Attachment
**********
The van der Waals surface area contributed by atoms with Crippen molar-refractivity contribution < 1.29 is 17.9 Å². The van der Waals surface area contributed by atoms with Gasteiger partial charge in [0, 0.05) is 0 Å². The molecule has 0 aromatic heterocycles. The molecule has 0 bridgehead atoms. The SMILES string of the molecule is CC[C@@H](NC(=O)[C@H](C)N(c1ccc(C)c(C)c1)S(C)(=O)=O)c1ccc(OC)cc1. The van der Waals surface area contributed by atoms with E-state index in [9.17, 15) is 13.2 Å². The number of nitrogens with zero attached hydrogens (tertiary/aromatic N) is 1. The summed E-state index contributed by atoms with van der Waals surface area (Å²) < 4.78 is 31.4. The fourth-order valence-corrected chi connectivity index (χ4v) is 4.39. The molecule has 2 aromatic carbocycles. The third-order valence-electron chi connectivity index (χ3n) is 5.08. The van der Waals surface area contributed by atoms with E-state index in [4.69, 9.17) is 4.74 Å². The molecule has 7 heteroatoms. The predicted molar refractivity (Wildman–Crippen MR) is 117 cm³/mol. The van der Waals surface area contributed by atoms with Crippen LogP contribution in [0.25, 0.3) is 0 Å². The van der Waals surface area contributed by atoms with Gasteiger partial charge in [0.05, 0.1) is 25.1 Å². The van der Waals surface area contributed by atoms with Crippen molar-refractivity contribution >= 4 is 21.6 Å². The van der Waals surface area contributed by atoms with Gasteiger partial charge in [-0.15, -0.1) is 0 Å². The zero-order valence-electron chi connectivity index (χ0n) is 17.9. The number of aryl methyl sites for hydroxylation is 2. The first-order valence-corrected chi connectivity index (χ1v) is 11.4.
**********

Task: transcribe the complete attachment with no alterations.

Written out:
The van der Waals surface area contributed by atoms with Crippen molar-refractivity contribution < 1.29 is 17.9 Å². The van der Waals surface area contributed by atoms with Gasteiger partial charge in [0, 0.05) is 0 Å². The molecule has 0 aromatic heterocycles. The molecule has 0 bridgehead atoms. The SMILES string of the molecule is CC[C@@H](NC(=O)[C@H](C)N(c1ccc(C)c(C)c1)S(C)(=O)=O)c1ccc(OC)cc1. The van der Waals surface area contributed by atoms with E-state index in [9.17, 15) is 13.2 Å². The number of nitrogens with zero attached hydrogens (tertiary/aromatic N) is 1. The summed E-state index contributed by atoms with van der Waals surface area (Å²) < 4.78 is 31.4. The fourth-order valence-corrected chi connectivity index (χ4v) is 4.39. The molecule has 2 aromatic carbocycles. The third-order valence-electron chi connectivity index (χ3n) is 5.08. The van der Waals surface area contributed by atoms with E-state index in [4.69, 9.17) is 4.74 Å². The molecule has 7 heteroatoms. The predicted molar refractivity (Wildman–Crippen MR) is 117 cm³/mol. The van der Waals surface area contributed by atoms with Crippen LogP contribution in [0.25, 0.3) is 0 Å². The van der Waals surface area contributed by atoms with Gasteiger partial charge in [0.05, 0.1) is 25.1 Å². The van der Waals surface area contributed by atoms with Crippen molar-refractivity contribution >= 4 is 21.6 Å². The van der Waals surface area contributed by atoms with Gasteiger partial charge in [-0.15, -0.1) is 0 Å². The zero-order valence-electron chi connectivity index (χ0n) is 17.9. The number of aryl methyl sites for hydroxylation is 2. The first-order valence-corrected chi connectivity index (χ1v) is 11.4.